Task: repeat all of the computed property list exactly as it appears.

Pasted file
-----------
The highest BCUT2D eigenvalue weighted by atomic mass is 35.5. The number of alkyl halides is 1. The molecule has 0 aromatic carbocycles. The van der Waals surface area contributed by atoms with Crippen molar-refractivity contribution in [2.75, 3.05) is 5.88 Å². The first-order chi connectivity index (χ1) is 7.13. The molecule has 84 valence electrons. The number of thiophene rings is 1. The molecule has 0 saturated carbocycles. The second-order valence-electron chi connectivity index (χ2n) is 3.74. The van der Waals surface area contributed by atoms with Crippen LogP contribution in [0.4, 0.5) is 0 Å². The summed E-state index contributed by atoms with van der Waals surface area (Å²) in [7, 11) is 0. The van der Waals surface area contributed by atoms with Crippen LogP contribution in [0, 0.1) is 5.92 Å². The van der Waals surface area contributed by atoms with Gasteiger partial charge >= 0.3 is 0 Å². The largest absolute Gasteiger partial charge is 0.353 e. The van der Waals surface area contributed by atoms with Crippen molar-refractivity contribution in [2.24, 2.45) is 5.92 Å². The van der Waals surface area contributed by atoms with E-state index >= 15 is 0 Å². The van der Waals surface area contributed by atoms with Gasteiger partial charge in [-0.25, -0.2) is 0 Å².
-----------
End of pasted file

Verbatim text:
The highest BCUT2D eigenvalue weighted by atomic mass is 35.5. The number of alkyl halides is 1. The molecule has 0 aromatic carbocycles. The van der Waals surface area contributed by atoms with Crippen molar-refractivity contribution in [2.75, 3.05) is 5.88 Å². The first-order chi connectivity index (χ1) is 7.13. The molecule has 84 valence electrons. The number of thiophene rings is 1. The molecule has 0 saturated carbocycles. The second-order valence-electron chi connectivity index (χ2n) is 3.74. The van der Waals surface area contributed by atoms with Crippen LogP contribution in [0.4, 0.5) is 0 Å². The summed E-state index contributed by atoms with van der Waals surface area (Å²) in [7, 11) is 0. The van der Waals surface area contributed by atoms with Crippen LogP contribution in [0, 0.1) is 5.92 Å². The van der Waals surface area contributed by atoms with Gasteiger partial charge >= 0.3 is 0 Å². The largest absolute Gasteiger partial charge is 0.353 e. The van der Waals surface area contributed by atoms with Crippen molar-refractivity contribution in [2.24, 2.45) is 5.92 Å². The van der Waals surface area contributed by atoms with E-state index >= 15 is 0 Å². The van der Waals surface area contributed by atoms with Gasteiger partial charge in [-0.25, -0.2) is 0 Å².